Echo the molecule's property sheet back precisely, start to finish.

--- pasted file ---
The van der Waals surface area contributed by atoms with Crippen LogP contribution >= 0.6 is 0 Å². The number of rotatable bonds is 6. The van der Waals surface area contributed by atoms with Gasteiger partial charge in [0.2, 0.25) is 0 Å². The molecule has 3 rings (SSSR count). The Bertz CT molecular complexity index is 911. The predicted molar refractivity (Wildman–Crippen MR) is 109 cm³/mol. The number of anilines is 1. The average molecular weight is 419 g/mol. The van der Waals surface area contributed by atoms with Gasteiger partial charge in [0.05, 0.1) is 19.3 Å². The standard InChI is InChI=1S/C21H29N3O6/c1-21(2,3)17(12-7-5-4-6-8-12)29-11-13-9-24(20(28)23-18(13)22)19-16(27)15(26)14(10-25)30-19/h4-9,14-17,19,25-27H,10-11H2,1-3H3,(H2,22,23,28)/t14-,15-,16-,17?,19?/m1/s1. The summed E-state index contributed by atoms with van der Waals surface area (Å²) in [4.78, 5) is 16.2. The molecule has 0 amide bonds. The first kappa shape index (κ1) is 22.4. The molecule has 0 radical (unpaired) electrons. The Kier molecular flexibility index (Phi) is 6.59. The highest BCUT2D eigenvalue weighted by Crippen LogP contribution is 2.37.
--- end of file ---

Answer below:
The van der Waals surface area contributed by atoms with Crippen LogP contribution >= 0.6 is 0 Å². The number of rotatable bonds is 6. The van der Waals surface area contributed by atoms with Gasteiger partial charge in [0.2, 0.25) is 0 Å². The molecule has 3 rings (SSSR count). The Bertz CT molecular complexity index is 911. The predicted molar refractivity (Wildman–Crippen MR) is 109 cm³/mol. The number of anilines is 1. The average molecular weight is 419 g/mol. The van der Waals surface area contributed by atoms with Gasteiger partial charge in [0.05, 0.1) is 19.3 Å². The standard InChI is InChI=1S/C21H29N3O6/c1-21(2,3)17(12-7-5-4-6-8-12)29-11-13-9-24(20(28)23-18(13)22)19-16(27)15(26)14(10-25)30-19/h4-9,14-17,19,25-27H,10-11H2,1-3H3,(H2,22,23,28)/t14-,15-,16-,17?,19?/m1/s1. The summed E-state index contributed by atoms with van der Waals surface area (Å²) in [4.78, 5) is 16.2. The molecule has 0 amide bonds. The first kappa shape index (κ1) is 22.4. The molecule has 0 radical (unpaired) electrons. The Kier molecular flexibility index (Phi) is 6.59. The highest BCUT2D eigenvalue weighted by Crippen LogP contribution is 2.37.